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Do you rely on your words to help grow your business? Are you involved in a business networking group such as BNI or a Chamber of Commerce? Improve your networking skills by learning to create an Effective informercial and elevator speech.  Click HERE for details.

Are you an experienced speaker interested in improving your skills and increase the effectiveness of your presentations? The Speakers Academy is a fast, intense, five-part workshop for professionals that want to increase their confidence, become more credible, and accomplish more with their words.

We will build on your existing skills and bring you to a new level with your speaking.

Click here to learn more about the Speakers Academy.

© 2009 by iSpeakEASY. All rights reserved. This copyrighted material may not be re-published without permission. Links from your blog or webpage are encouraged.

Fewer Choices Lead To Better Results

In business, Education, Interviews, marketing, opinion, philosophy, Public Speaking, sales, speaking, Uncategorized on November 29, 2011 at 9:07 PM

Speaking Tip #70

When my children were young, I dreaded going to the store to buy children’s aspirin. I remember standing there at the wall of products completely overwhelmed and very clear that there were many options but not clear at all about the right choice. Aspirin, Tylenol, ibuprofen or store brand? Pills, capsules, chewable, or liquid? Infants, child, teen or adult? Cherry, berry, or grape? Coated or uncoated? With fever reducer or without? 10, 25 or 100? It was too much!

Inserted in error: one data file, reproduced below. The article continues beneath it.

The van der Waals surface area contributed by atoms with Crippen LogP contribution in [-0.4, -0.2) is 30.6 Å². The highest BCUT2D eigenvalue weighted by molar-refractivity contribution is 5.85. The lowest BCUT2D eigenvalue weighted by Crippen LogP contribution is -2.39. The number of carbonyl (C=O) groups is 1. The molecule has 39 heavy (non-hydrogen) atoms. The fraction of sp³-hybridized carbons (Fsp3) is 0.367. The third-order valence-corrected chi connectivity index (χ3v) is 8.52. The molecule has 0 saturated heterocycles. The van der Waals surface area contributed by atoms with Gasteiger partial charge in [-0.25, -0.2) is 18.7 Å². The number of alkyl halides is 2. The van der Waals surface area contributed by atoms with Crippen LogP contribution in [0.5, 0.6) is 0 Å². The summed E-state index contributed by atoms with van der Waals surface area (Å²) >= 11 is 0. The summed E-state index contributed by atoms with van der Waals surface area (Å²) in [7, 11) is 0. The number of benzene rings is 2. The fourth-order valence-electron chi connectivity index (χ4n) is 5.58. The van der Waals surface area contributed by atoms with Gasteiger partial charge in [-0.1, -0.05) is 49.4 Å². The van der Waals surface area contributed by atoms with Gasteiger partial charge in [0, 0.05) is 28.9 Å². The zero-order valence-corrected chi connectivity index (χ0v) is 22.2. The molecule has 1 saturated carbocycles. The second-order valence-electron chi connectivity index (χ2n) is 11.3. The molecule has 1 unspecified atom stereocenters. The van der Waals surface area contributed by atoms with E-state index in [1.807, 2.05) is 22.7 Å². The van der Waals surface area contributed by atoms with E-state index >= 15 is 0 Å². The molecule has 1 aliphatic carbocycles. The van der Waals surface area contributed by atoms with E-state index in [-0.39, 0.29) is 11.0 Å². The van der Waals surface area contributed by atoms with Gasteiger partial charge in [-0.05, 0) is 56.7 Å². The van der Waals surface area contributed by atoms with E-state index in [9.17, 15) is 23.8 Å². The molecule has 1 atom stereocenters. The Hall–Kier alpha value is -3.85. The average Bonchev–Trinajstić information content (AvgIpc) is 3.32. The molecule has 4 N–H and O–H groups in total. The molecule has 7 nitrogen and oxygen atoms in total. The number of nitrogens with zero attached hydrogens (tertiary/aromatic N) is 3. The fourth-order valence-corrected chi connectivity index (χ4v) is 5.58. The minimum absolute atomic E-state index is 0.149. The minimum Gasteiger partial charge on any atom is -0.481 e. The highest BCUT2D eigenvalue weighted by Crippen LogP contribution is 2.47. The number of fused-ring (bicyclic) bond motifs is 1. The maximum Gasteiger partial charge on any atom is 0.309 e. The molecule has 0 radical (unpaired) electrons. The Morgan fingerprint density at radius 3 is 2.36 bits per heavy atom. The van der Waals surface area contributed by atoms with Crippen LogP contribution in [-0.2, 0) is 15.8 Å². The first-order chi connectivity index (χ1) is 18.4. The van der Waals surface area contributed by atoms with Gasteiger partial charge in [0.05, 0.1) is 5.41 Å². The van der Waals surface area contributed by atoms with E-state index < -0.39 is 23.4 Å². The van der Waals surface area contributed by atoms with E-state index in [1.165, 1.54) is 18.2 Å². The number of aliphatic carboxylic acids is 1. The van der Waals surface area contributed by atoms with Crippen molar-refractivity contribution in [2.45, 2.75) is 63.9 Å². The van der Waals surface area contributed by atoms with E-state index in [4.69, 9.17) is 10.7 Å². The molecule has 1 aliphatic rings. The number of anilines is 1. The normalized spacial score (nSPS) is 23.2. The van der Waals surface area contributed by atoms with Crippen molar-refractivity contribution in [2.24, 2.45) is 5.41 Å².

I always worried that no matter what I brought home, it would not be the right choice.

Speakers often overwhelm audiences in the same way. In an effort to fully educate, to tell the whole story, we give too much information and too many options. We give more than the audience wants, can remember, or can even keep straight in their head. Speakers often try to cram what has take years or even decades to learn into a 40 minute presentation.

Given too many choices or too much information, audiences become dazed. Rather than being moved to action, they are more likely moved to a state of paralysis. In a sales situation, this means no sale. In a management situation, this means no change in behavior. In a community forum, it means no change in belief

An effective speaker brings clarity into the minds of the audience by offering one clear message. An effective speaker supports that one message with 3-5 supporting points, and they are done. An effective speaker keeps it clean and simple.  An effective speaker is able to discern what needs to be stated and what needs to be left out. An effective speaker helps bring clarity to the audience.

Take the time to figure out your one message and find your three to five supporting subtopics, and leave everything else out.

The worst that can happen when you give less is your audience will want more information and ask you a question.

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Are you an experienced speaker interested in improving your skills and increase the effectiveness of your presentations? The Speakers Academy is a fast, intense, four-part workshop for professionals that want to increase their confidence, become more credible, and accomplish more with their words.

We will build on your existing skills and bring you to a new level with your speaking.

Click here to learn more.

© 2009 by iSpeakEASY. All rights reserved. This copyrighted material may not be re-published without permission. Links from your blog or webpage are encouraged.